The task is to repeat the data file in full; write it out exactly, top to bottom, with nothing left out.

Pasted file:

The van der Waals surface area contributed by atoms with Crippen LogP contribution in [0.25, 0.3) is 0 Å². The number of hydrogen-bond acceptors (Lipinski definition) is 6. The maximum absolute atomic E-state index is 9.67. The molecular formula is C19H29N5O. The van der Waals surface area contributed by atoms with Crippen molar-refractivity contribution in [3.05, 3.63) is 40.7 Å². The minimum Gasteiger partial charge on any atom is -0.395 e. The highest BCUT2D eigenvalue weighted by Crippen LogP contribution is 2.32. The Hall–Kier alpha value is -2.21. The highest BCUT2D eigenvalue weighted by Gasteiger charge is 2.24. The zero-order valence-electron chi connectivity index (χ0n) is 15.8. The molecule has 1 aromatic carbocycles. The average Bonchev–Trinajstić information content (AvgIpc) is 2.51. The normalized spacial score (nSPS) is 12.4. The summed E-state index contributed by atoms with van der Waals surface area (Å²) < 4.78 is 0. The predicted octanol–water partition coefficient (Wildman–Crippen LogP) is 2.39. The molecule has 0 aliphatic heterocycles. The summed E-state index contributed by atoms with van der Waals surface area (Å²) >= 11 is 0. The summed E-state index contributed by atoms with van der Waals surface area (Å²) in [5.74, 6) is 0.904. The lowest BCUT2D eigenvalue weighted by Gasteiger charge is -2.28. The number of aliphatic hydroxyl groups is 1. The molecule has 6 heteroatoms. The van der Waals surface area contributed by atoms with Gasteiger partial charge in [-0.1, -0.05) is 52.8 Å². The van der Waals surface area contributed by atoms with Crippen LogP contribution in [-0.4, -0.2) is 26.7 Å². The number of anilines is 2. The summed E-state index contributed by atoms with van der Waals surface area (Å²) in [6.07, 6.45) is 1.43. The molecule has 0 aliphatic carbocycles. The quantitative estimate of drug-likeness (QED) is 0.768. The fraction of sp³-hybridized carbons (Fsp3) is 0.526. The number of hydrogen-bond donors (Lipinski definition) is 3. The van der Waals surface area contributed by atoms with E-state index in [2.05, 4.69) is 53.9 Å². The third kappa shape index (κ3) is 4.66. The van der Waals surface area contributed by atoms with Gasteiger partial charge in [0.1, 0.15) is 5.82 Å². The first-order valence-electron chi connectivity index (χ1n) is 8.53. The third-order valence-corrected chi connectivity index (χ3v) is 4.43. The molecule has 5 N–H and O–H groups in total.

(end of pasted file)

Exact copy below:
The van der Waals surface area contributed by atoms with Crippen LogP contribution in [0.25, 0.3) is 0 Å². The number of hydrogen-bond acceptors (Lipinski definition) is 6. The maximum absolute atomic E-state index is 9.67. The molecular formula is C19H29N5O. The van der Waals surface area contributed by atoms with Crippen molar-refractivity contribution in [3.05, 3.63) is 40.7 Å². The minimum Gasteiger partial charge on any atom is -0.395 e. The highest BCUT2D eigenvalue weighted by Crippen LogP contribution is 2.32. The Hall–Kier alpha value is -2.21. The highest BCUT2D eigenvalue weighted by Gasteiger charge is 2.24. The zero-order valence-electron chi connectivity index (χ0n) is 15.8. The molecule has 1 aromatic carbocycles. The average Bonchev–Trinajstić information content (AvgIpc) is 2.51. The normalized spacial score (nSPS) is 12.4. The summed E-state index contributed by atoms with van der Waals surface area (Å²) < 4.78 is 0. The predicted octanol–water partition coefficient (Wildman–Crippen LogP) is 2.39. The molecule has 0 aliphatic heterocycles. The summed E-state index contributed by atoms with van der Waals surface area (Å²) >= 11 is 0. The summed E-state index contributed by atoms with van der Waals surface area (Å²) in [5.74, 6) is 0.904. The lowest BCUT2D eigenvalue weighted by Gasteiger charge is -2.28. The number of aliphatic hydroxyl groups is 1. The molecule has 6 heteroatoms. The van der Waals surface area contributed by atoms with Gasteiger partial charge in [-0.1, -0.05) is 52.8 Å². The van der Waals surface area contributed by atoms with Crippen LogP contribution in [-0.4, -0.2) is 26.7 Å². The number of anilines is 2. The summed E-state index contributed by atoms with van der Waals surface area (Å²) in [6.07, 6.45) is 1.43. The molecule has 0 aliphatic carbocycles. The quantitative estimate of drug-likeness (QED) is 0.768. The fraction of sp³-hybridized carbons (Fsp3) is 0.526. The number of hydrogen-bond donors (Lipinski definition) is 3. The van der Waals surface area contributed by atoms with E-state index in [2.05, 4.69) is 53.9 Å². The third kappa shape index (κ3) is 4.66. The van der Waals surface area contributed by atoms with Gasteiger partial charge in [0.1, 0.15) is 5.82 Å². The first-order valence-electron chi connectivity index (χ1n) is 8.53. The third-order valence-corrected chi connectivity index (χ3v) is 4.43. The molecule has 5 N–H and O–H groups in total.